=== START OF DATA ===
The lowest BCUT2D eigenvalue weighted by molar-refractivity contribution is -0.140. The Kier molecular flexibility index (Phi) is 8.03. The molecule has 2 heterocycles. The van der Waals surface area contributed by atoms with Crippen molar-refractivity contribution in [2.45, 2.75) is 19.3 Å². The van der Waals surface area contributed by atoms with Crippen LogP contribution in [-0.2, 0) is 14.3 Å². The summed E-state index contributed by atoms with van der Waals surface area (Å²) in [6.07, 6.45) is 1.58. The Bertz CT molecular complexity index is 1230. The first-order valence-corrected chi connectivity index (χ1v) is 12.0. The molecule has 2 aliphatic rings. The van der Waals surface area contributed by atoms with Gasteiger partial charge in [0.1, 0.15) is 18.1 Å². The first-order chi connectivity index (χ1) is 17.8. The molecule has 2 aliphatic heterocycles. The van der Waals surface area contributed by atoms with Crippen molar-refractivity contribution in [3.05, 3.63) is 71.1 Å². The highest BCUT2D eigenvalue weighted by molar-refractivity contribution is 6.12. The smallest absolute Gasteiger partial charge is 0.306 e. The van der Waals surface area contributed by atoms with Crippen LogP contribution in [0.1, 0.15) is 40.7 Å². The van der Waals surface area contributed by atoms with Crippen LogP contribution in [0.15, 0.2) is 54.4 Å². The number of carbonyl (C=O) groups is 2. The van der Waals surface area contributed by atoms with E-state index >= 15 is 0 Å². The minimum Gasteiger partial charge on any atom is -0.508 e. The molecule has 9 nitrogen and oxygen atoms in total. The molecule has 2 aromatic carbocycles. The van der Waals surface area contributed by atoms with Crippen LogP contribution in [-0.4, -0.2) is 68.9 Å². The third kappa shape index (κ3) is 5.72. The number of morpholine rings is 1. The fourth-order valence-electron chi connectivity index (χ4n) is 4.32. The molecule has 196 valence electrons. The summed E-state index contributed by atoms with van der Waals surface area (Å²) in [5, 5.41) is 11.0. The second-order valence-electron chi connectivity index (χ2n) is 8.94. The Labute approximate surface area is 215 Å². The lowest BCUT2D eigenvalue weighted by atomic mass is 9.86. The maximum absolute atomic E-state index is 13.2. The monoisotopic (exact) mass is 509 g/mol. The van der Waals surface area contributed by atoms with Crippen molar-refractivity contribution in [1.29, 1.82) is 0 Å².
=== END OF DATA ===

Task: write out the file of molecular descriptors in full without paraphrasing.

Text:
The lowest BCUT2D eigenvalue weighted by molar-refractivity contribution is -0.140. The Kier molecular flexibility index (Phi) is 8.03. The molecule has 2 heterocycles. The van der Waals surface area contributed by atoms with Crippen molar-refractivity contribution in [2.45, 2.75) is 19.3 Å². The van der Waals surface area contributed by atoms with Crippen LogP contribution in [-0.2, 0) is 14.3 Å². The summed E-state index contributed by atoms with van der Waals surface area (Å²) in [6.07, 6.45) is 1.58. The Bertz CT molecular complexity index is 1230. The first-order valence-corrected chi connectivity index (χ1v) is 12.0. The molecule has 2 aliphatic rings. The van der Waals surface area contributed by atoms with Gasteiger partial charge in [0.1, 0.15) is 18.1 Å². The first-order chi connectivity index (χ1) is 17.8. The molecule has 2 aliphatic heterocycles. The van der Waals surface area contributed by atoms with Crippen molar-refractivity contribution in [3.05, 3.63) is 71.1 Å². The highest BCUT2D eigenvalue weighted by molar-refractivity contribution is 6.12. The smallest absolute Gasteiger partial charge is 0.306 e. The van der Waals surface area contributed by atoms with Crippen LogP contribution in [0.1, 0.15) is 40.7 Å². The van der Waals surface area contributed by atoms with Crippen LogP contribution in [0.15, 0.2) is 54.4 Å². The number of carbonyl (C=O) groups is 2. The van der Waals surface area contributed by atoms with E-state index >= 15 is 0 Å². The minimum Gasteiger partial charge on any atom is -0.508 e. The molecule has 9 nitrogen and oxygen atoms in total. The molecule has 2 aromatic carbocycles. The van der Waals surface area contributed by atoms with Crippen LogP contribution in [-0.4, -0.2) is 68.9 Å². The third kappa shape index (κ3) is 5.72. The number of morpholine rings is 1. The fourth-order valence-electron chi connectivity index (χ4n) is 4.32. The molecule has 196 valence electrons. The summed E-state index contributed by atoms with van der Waals surface area (Å²) in [5, 5.41) is 11.0. The second-order valence-electron chi connectivity index (χ2n) is 8.94. The Labute approximate surface area is 215 Å². The lowest BCUT2D eigenvalue weighted by atomic mass is 9.86. The maximum absolute atomic E-state index is 13.2. The monoisotopic (exact) mass is 509 g/mol. The van der Waals surface area contributed by atoms with Crippen molar-refractivity contribution in [1.29, 1.82) is 0 Å².